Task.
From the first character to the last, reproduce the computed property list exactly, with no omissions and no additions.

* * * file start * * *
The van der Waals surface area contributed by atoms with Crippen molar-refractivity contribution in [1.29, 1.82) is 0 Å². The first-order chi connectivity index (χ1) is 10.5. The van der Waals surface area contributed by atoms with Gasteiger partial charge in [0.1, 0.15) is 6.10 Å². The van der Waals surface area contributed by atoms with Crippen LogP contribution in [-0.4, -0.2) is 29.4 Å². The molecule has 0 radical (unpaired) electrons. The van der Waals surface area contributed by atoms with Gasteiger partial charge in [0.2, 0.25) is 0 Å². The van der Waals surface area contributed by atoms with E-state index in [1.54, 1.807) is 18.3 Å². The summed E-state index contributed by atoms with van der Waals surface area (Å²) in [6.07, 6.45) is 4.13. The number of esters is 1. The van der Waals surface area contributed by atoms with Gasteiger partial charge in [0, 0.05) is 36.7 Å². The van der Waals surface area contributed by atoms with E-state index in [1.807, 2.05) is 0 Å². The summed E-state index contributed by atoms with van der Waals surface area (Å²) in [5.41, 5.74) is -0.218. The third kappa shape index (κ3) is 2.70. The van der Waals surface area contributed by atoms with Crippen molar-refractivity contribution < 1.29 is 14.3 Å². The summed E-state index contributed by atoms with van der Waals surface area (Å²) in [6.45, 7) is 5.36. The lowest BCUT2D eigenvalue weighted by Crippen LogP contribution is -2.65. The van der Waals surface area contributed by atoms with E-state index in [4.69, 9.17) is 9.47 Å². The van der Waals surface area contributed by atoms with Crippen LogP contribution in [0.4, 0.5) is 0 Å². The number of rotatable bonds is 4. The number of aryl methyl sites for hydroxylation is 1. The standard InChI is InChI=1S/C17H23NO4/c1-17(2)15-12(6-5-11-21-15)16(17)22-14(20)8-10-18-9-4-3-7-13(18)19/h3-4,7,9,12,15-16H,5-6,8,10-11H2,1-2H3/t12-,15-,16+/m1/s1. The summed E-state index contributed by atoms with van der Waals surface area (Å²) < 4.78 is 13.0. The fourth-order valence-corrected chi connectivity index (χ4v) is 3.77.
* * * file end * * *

The van der Waals surface area contributed by atoms with Crippen molar-refractivity contribution in [1.29, 1.82) is 0 Å². The first-order chi connectivity index (χ1) is 10.5. The van der Waals surface area contributed by atoms with Gasteiger partial charge in [0.1, 0.15) is 6.10 Å². The van der Waals surface area contributed by atoms with Crippen LogP contribution in [-0.4, -0.2) is 29.4 Å². The molecule has 0 radical (unpaired) electrons. The van der Waals surface area contributed by atoms with Gasteiger partial charge in [0.2, 0.25) is 0 Å². The van der Waals surface area contributed by atoms with E-state index in [1.54, 1.807) is 18.3 Å². The summed E-state index contributed by atoms with van der Waals surface area (Å²) in [6.07, 6.45) is 4.13. The number of esters is 1. The van der Waals surface area contributed by atoms with Gasteiger partial charge in [0, 0.05) is 36.7 Å². The van der Waals surface area contributed by atoms with E-state index in [1.807, 2.05) is 0 Å². The summed E-state index contributed by atoms with van der Waals surface area (Å²) in [5.41, 5.74) is -0.218. The third kappa shape index (κ3) is 2.70. The van der Waals surface area contributed by atoms with Crippen molar-refractivity contribution < 1.29 is 14.3 Å². The summed E-state index contributed by atoms with van der Waals surface area (Å²) in [6.45, 7) is 5.36. The lowest BCUT2D eigenvalue weighted by Crippen LogP contribution is -2.65. The van der Waals surface area contributed by atoms with E-state index in [4.69, 9.17) is 9.47 Å². The van der Waals surface area contributed by atoms with Crippen LogP contribution in [0.4, 0.5) is 0 Å². The number of rotatable bonds is 4. The number of aryl methyl sites for hydroxylation is 1. The standard InChI is InChI=1S/C17H23NO4/c1-17(2)15-12(6-5-11-21-15)16(17)22-14(20)8-10-18-9-4-3-7-13(18)19/h3-4,7,9,12,15-16H,5-6,8,10-11H2,1-2H3/t12-,15-,16+/m1/s1. The summed E-state index contributed by atoms with van der Waals surface area (Å²) < 4.78 is 13.0. The fourth-order valence-corrected chi connectivity index (χ4v) is 3.77.